Mexico's former Attorney General charged in connection with 43 missing students
The AG’s arrest coincided with charges against police officers and Mexican military soldiers
August 20, 2022 11:37am
Updated: August 20, 2022 11:38am
Mexico’s former Attorney General, Jesús Murillo Karam, has been arrested in connection to a 2014 incident in which 43 students disappeared. Reports indicate that numerous police officers and even some military soldiers were also arrested.
The former top prosecutor, who was previously in charge of an inquiry into the matter, charged with torture, forced disappearance and obstruction of justice. The 43 students disappeared while in transit on a bus through the city of Iguala on their way to participate in a political demonstration being held in Mexico City.
Police were initially able to recover bone fragments from three of the students, but had difficulty obtaining other physical evidence. Authorities were able to determine that local municipal police had opened fire on the buses on Sept. 26, but multiple, conflicting accounts have clouded what followed.
The students vanishing made global news headlines and resulted in nationwide demonstrations that accused the government of engaging in state sponsored terrorism.
Murillo Karam, who was detained on Friday, was previously in charge of a highly sensitive 2015 investigation into the students’ disappearance, which attributed the missing person cases to cartel crime, blaming members of a syndicate who were eventually accused of murder.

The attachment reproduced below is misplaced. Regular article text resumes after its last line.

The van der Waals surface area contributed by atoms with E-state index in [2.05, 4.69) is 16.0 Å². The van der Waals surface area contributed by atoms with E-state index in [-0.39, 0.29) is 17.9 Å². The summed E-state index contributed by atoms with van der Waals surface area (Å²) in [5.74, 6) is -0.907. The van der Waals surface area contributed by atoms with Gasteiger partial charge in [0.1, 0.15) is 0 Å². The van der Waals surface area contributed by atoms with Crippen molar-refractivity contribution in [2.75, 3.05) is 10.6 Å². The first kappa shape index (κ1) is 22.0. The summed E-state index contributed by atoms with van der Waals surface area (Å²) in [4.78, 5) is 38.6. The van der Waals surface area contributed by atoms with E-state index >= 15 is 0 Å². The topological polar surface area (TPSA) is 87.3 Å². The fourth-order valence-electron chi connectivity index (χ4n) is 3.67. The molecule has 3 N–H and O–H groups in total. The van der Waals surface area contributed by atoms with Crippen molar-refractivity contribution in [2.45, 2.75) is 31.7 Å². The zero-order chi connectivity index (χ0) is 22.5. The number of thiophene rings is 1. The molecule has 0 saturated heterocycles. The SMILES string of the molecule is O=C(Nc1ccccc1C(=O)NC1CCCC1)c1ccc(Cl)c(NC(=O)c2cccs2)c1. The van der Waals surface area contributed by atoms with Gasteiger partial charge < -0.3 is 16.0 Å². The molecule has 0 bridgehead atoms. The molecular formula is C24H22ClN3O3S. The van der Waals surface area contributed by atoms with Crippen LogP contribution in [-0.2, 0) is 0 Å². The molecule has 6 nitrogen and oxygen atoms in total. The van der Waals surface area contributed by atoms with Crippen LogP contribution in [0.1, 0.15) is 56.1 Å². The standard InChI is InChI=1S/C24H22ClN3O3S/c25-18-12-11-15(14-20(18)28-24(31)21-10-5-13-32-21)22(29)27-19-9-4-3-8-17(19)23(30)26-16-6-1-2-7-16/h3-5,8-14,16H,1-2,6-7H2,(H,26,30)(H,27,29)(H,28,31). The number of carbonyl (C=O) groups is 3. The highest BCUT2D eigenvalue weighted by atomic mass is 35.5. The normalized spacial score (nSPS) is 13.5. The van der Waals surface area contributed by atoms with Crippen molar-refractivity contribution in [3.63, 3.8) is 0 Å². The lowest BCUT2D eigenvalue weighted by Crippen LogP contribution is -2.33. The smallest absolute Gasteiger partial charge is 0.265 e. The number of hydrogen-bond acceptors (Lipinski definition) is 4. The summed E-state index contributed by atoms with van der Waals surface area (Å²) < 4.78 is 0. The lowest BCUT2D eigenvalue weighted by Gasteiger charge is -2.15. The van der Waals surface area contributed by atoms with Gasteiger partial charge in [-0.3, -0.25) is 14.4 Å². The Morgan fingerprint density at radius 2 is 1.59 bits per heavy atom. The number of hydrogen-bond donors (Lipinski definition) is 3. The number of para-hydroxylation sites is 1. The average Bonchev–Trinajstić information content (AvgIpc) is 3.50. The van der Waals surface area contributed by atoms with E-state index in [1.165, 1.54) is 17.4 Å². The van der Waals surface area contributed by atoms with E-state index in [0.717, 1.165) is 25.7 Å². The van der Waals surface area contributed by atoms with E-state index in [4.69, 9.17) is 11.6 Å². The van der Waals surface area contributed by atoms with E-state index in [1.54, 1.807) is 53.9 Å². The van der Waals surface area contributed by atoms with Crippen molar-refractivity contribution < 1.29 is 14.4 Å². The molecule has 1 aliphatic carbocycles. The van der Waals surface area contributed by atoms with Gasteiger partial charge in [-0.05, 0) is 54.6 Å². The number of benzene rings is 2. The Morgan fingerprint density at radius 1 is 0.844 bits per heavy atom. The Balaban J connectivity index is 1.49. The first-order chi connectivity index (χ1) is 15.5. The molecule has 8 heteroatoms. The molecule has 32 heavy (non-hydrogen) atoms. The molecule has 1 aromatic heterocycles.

The former attorney general’s findings, which were recognized by former President Enrique Peña Nieto, were scrutinized by the victims’ families and independent experts who suspected state involvement in the crimes.
In a tweet, Murillo Karam’s political allies in the oppositional Institutional Revolutionary Party (PRI), attributed the arrest to political gamesmanship.
Detectives hunting the killers are currently operating under the theory that local police officials abducted the students and placed them in the custody of a local drug cartel who mistakenly believed they were members of a rival criminal organization.
On Thursday, President Andrés Manuel López Obrador’s truth commission said it believed some soldiers were at least partially responsibility for the killings.
"Their actions, omissions or participation allowed the disappearance and execution of the students," said Alejandro Encinas, Mexico's deputy interior minister and the commission’s head. He added it was unknown at this time to what extent the military was involved.